RE: Simultaneous Iridium antenna and solar panel flare

From: Matson, Robert (
Date: Mon Oct 08 2001 - 13:45:46 EDT

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    Hi Ray and List,
    Last week Ray reported:
    "A first for me:  Iridium 45 with a right antenna flare peaking at 20:23:45
    > EDT that was still visible as a solar panel flare began and then peaked at
    > 20:24:11.  What was interesting was the slow rise and fall of the antenna
    > flare, 
    > contrasted with the rather steep/fast rise and fall of the solar panel
    > flare.
    > Thanks to Robert Matson and his Iridflare for making making this a 
    > predictable event."
    You're welcome, Ray!  I was wondering if you had the rise/fall
    durations reversed for the MMA flare vs. the solar array
    flare?  I've seen quite a few of the latter now, and they
    tend to be quite gradual -- often lasting 30 seconds or more --
    in contrast to the comparatively fast rise/fall of a typical
    MMA flare.  Just last night I observed a right-MMA flare from
    Iridium 47 that peaked at around magnitude +1, followed 8 1/2
    minutes later by a solar-array flare from Iridium 11 that
    reached about magnitude -0.5.  The solar array flare had a
    very broad peak, whereas the MMA flare had a very identifiable
    brightest point. This behavior is what you would expect,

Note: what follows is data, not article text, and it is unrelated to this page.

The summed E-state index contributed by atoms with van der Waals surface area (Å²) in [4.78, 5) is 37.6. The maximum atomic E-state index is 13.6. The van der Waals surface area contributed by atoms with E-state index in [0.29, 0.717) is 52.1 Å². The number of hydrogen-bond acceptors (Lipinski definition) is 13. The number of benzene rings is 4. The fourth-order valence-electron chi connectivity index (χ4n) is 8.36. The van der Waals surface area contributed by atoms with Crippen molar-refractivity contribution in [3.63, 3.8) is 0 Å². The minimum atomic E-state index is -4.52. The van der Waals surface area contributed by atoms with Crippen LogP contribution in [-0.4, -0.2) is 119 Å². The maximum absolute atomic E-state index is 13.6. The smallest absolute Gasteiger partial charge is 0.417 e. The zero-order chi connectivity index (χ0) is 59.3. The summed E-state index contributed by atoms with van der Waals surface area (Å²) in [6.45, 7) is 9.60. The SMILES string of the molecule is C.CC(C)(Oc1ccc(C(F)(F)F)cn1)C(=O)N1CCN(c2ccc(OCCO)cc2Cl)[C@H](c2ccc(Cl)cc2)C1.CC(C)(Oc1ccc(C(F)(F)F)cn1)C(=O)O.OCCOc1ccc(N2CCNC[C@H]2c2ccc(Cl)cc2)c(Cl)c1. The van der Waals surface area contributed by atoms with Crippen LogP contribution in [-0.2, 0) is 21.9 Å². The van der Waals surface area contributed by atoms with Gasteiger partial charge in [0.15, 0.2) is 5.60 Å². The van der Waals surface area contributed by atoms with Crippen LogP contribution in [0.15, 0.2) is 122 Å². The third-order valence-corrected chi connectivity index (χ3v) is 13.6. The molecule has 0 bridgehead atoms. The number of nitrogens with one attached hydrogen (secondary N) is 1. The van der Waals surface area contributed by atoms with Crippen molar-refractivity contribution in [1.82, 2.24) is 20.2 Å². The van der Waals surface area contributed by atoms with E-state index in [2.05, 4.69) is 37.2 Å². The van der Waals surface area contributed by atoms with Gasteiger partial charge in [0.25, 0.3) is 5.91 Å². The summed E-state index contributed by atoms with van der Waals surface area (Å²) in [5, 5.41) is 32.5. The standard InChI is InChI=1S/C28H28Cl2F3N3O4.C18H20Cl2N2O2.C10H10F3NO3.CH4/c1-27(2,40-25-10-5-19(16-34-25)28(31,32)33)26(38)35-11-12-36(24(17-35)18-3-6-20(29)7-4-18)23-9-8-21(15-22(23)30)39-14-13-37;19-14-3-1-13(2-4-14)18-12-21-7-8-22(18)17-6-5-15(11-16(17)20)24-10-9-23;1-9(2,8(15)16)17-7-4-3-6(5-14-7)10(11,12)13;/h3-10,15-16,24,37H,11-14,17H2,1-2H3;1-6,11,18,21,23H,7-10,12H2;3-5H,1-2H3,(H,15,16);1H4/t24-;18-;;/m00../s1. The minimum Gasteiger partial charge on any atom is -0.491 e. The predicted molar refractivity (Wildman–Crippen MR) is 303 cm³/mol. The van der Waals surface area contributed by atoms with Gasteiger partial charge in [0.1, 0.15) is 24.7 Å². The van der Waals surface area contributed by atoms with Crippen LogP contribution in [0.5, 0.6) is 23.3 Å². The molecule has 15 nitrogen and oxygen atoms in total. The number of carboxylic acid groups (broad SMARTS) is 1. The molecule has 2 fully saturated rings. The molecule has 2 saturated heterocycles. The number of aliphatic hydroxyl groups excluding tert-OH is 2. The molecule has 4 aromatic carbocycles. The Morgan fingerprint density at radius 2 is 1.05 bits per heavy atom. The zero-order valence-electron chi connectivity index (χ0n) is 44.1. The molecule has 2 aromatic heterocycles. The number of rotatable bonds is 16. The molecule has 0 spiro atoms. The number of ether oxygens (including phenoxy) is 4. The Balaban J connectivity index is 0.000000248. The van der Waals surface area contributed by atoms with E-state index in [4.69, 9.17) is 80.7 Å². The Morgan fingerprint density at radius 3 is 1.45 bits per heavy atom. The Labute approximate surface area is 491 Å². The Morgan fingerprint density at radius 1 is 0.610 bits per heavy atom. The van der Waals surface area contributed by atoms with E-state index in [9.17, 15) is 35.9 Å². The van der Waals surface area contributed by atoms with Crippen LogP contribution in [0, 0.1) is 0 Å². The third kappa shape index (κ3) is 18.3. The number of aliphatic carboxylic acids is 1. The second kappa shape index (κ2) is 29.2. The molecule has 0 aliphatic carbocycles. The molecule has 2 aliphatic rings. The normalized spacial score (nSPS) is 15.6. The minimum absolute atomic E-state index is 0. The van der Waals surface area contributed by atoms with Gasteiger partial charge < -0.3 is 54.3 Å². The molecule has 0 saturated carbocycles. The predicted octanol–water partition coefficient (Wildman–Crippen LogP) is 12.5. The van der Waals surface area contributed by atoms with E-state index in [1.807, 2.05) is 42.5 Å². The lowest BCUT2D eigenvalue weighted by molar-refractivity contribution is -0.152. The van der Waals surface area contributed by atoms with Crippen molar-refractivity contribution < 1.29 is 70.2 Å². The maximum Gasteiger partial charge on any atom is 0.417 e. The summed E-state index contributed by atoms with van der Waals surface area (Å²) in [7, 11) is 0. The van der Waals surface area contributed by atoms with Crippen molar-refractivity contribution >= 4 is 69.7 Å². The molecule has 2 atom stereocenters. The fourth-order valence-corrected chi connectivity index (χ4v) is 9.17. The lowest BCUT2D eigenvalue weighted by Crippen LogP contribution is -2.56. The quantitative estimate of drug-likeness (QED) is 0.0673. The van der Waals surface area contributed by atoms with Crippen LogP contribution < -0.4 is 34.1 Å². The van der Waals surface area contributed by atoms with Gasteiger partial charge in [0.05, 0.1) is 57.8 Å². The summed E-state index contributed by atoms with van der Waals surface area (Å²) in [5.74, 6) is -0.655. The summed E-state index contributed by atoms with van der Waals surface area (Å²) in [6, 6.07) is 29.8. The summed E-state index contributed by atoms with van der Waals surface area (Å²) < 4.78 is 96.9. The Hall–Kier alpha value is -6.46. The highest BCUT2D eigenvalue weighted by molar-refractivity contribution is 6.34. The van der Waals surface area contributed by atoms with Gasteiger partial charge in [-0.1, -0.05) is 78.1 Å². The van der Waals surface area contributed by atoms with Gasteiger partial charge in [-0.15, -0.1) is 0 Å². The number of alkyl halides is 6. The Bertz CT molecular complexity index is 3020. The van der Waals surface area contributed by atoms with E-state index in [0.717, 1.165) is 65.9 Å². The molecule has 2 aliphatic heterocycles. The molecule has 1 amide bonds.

given that the MMA's are more optically flat than the solar
    However, there are three factors that I can think of that might
    lead to abrupt solar-array flares under the right circumstances:
    1.  While the MMAs remain fixed relative to the spacecraft body
    axes, the solar arrays articulate, doing their best to track
    the sun.  In some cases, this might cause an increase in the
    rate of change of the flare angle (i.e. "mirror angle"), which
    would decrease the flare duration.
    2.  Body eclipsing.  Unlike the MMAs which, when viewed from the
    ground, cannot be eclipsed by other parts of the Iridium
    spacecraft, the line of sight from the ground to the solar
    arrays can be partially blocked by the spacecraft body.
    3.  Shadow entry.  Just as for the MMAs, a solar array flare could
    be abruptly cutoff by satellite shadow entry (in which case it
    would be tagged by IRIDFLAR with "Pnb").
    Best wishes,
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